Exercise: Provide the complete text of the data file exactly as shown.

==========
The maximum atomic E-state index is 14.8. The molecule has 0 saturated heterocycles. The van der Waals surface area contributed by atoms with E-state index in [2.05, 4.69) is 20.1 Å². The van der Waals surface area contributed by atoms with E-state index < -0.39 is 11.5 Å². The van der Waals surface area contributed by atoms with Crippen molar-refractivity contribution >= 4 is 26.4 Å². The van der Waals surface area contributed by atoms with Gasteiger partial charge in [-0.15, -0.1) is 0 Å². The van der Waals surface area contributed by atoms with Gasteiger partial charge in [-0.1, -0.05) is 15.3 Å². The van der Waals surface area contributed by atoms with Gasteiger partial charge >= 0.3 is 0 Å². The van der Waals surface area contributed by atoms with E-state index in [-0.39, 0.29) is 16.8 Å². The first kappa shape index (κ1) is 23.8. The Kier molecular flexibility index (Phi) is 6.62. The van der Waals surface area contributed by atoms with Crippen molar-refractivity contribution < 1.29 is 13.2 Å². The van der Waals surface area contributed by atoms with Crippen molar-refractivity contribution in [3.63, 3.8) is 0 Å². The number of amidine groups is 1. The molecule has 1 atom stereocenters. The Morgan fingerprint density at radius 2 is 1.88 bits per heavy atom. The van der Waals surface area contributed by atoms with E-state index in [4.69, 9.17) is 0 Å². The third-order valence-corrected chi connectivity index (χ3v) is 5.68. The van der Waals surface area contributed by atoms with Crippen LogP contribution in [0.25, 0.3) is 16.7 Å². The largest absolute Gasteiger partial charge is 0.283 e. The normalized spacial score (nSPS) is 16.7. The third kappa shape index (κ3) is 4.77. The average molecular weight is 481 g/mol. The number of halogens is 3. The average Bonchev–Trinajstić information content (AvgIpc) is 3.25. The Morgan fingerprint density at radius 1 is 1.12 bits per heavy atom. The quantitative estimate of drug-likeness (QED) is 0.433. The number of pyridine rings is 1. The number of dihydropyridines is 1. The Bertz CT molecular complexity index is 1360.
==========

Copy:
The maximum atomic E-state index is 14.8. The molecule has 0 saturated heterocycles. The van der Waals surface area contributed by atoms with E-state index in [2.05, 4.69) is 20.1 Å². The van der Waals surface area contributed by atoms with E-state index < -0.39 is 11.5 Å². The van der Waals surface area contributed by atoms with Crippen molar-refractivity contribution >= 4 is 26.4 Å². The van der Waals surface area contributed by atoms with Gasteiger partial charge in [-0.15, -0.1) is 0 Å². The van der Waals surface area contributed by atoms with Gasteiger partial charge in [-0.1, -0.05) is 15.3 Å². The van der Waals surface area contributed by atoms with Gasteiger partial charge >= 0.3 is 0 Å². The van der Waals surface area contributed by atoms with E-state index in [-0.39, 0.29) is 16.8 Å². The first kappa shape index (κ1) is 23.8. The Kier molecular flexibility index (Phi) is 6.62. The van der Waals surface area contributed by atoms with Crippen molar-refractivity contribution < 1.29 is 13.2 Å². The van der Waals surface area contributed by atoms with Crippen molar-refractivity contribution in [3.63, 3.8) is 0 Å². The number of amidine groups is 1. The molecule has 1 atom stereocenters. The Morgan fingerprint density at radius 2 is 1.88 bits per heavy atom. The van der Waals surface area contributed by atoms with E-state index in [4.69, 9.17) is 0 Å². The third-order valence-corrected chi connectivity index (χ3v) is 5.68. The van der Waals surface area contributed by atoms with Crippen LogP contribution in [0.25, 0.3) is 16.7 Å². The largest absolute Gasteiger partial charge is 0.283 e. The normalized spacial score (nSPS) is 16.7. The third kappa shape index (κ3) is 4.77. The average molecular weight is 481 g/mol. The number of halogens is 3. The average Bonchev–Trinajstić information content (AvgIpc) is 3.25. The Morgan fingerprint density at radius 1 is 1.12 bits per heavy atom. The quantitative estimate of drug-likeness (QED) is 0.433. The number of pyridine rings is 1. The number of dihydropyridines is 1. The Bertz CT molecular complexity index is 1360.